“The Black Cat” Analysis
When reading a short story many people take the details given to be the unconditional truth. This is probably why so many of these people are confused or repulsed by a story like “The Black Cat.” Throughout the story, the narrator makes numerous contradictions. These contradictions, combined with his actions make me doubt the legitimacy and truth of what he says.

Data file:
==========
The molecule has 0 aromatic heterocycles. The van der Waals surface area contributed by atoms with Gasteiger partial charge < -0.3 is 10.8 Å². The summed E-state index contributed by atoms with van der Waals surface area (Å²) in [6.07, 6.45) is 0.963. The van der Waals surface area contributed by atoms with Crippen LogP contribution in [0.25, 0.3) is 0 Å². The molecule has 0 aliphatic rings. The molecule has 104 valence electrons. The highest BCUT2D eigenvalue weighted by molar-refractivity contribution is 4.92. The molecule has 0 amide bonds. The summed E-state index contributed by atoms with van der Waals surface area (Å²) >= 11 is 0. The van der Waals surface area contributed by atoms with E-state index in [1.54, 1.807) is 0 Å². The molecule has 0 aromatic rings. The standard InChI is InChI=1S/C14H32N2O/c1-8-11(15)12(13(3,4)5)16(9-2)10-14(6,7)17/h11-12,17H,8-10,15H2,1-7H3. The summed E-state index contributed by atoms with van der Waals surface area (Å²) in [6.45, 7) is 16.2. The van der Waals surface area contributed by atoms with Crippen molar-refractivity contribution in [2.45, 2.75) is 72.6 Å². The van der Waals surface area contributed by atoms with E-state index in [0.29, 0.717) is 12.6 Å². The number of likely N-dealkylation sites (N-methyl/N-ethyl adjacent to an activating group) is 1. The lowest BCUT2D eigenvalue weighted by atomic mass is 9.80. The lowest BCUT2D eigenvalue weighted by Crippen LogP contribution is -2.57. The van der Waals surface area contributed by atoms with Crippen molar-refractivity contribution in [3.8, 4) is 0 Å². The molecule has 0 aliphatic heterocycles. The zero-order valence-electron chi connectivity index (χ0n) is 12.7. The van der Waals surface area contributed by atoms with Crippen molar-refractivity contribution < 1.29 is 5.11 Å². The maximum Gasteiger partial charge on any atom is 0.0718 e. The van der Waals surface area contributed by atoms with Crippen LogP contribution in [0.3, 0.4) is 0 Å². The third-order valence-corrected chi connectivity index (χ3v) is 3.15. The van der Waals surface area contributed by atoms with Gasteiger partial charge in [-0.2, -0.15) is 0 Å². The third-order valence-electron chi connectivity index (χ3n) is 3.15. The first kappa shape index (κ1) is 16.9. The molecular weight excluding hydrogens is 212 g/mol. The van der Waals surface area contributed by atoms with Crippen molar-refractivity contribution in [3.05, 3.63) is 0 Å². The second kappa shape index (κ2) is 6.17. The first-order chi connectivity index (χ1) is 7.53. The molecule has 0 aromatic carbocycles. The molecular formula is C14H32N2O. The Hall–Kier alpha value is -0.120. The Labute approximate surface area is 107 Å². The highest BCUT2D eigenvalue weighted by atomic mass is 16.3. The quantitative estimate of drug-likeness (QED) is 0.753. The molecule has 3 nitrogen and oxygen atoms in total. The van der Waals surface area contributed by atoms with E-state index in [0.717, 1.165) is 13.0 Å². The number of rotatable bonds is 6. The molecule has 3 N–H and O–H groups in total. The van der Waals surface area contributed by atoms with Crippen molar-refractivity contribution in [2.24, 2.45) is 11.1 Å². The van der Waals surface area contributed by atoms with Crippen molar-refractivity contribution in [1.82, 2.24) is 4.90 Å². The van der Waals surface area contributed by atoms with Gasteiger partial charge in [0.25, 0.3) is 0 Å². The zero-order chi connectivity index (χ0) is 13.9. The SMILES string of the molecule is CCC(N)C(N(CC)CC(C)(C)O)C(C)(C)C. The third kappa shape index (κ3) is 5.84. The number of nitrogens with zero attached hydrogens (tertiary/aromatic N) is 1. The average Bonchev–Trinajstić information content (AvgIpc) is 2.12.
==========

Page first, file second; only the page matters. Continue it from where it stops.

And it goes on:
In the first few paragraphs of the story, the narrator makes a point of rejecting the idea that he is mad. It almost seems as if he goes out of his way to reassure readers that he is indeed sane. It was at this point that I first got an inclination that the narrator was unreliable, either because he is insane, or just lying. The average person who reads the story will most likely find his insistence that he is sane to be odd, or just outright wrong. That is to say, “sane” people, at least in the conventional sense of the word, do not hang their cat because “it loved them” and they “knew that they were committing an unforgivable sin”. The narrator is like other people in that he recognizes that killing a cat is an unforgivable sin, but the fact that this is not a deterrent, but rather a reason is where he passes from the realm of the sane. In fact, the narrator himself understands that his actions were horrible, assuming he was telling the truth. For example, when he first mistreats his cat, cutting out its eye in a drunken rage, he expresses “shame” and “disgust” at his actions. Even if he was lying he is at least sane enough to realize that most people would consider his actions to be maniacal. In light of these realizations, I have to rule out the possibility that he is a raving lunatic. He is clearly functional enough to write a detailed account of the events. He writes the story as if it is not him in the story. He speaks as though he is a different person than the man in the story. Perhaps he is, in a way. Maybe he truly was in a blind rage. At any rate, he shows some...
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